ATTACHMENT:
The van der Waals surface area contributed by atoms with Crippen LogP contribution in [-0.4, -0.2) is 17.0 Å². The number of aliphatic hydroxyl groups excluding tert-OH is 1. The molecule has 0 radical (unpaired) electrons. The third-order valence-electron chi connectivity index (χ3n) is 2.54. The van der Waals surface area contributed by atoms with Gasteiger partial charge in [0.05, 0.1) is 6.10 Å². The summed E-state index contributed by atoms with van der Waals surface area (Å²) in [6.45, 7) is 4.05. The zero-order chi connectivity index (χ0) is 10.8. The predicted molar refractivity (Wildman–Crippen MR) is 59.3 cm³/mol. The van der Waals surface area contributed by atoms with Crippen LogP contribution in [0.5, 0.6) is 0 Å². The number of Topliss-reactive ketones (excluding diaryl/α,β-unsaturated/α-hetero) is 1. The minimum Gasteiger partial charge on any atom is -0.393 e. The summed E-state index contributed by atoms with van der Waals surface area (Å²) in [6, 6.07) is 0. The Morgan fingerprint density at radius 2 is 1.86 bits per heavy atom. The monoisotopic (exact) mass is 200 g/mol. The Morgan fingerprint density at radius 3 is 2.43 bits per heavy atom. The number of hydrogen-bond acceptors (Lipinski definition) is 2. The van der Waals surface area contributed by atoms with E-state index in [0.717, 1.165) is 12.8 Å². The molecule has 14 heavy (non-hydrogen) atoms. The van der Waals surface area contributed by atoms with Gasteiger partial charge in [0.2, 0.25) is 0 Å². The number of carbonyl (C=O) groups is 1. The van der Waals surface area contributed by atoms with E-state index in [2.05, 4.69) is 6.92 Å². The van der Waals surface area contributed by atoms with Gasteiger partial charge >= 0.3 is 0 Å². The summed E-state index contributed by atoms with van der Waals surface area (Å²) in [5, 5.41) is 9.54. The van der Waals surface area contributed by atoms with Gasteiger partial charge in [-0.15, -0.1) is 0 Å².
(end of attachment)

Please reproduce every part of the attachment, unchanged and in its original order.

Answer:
The van der Waals surface area contributed by atoms with Crippen LogP contribution in [-0.4, -0.2) is 17.0 Å². The number of aliphatic hydroxyl groups excluding tert-OH is 1. The molecule has 0 radical (unpaired) electrons. The third-order valence-electron chi connectivity index (χ3n) is 2.54. The van der Waals surface area contributed by atoms with Gasteiger partial charge in [0.05, 0.1) is 6.10 Å². The summed E-state index contributed by atoms with van der Waals surface area (Å²) in [6.45, 7) is 4.05. The zero-order chi connectivity index (χ0) is 10.8. The predicted molar refractivity (Wildman–Crippen MR) is 59.3 cm³/mol. The van der Waals surface area contributed by atoms with Crippen LogP contribution in [0.5, 0.6) is 0 Å². The number of Topliss-reactive ketones (excluding diaryl/α,β-unsaturated/α-hetero) is 1. The minimum Gasteiger partial charge on any atom is -0.393 e. The summed E-state index contributed by atoms with van der Waals surface area (Å²) in [6, 6.07) is 0. The Morgan fingerprint density at radius 2 is 1.86 bits per heavy atom. The monoisotopic (exact) mass is 200 g/mol. The Morgan fingerprint density at radius 3 is 2.43 bits per heavy atom. The number of hydrogen-bond acceptors (Lipinski definition) is 2. The van der Waals surface area contributed by atoms with E-state index in [0.717, 1.165) is 12.8 Å². The molecule has 14 heavy (non-hydrogen) atoms. The van der Waals surface area contributed by atoms with Gasteiger partial charge in [0.2, 0.25) is 0 Å². The number of carbonyl (C=O) groups is 1. The van der Waals surface area contributed by atoms with E-state index in [2.05, 4.69) is 6.92 Å². The van der Waals surface area contributed by atoms with Gasteiger partial charge >= 0.3 is 0 Å². The summed E-state index contributed by atoms with van der Waals surface area (Å²) in [5, 5.41) is 9.54. The van der Waals surface area contributed by atoms with Gasteiger partial charge in [-0.15, -0.1) is 0 Å².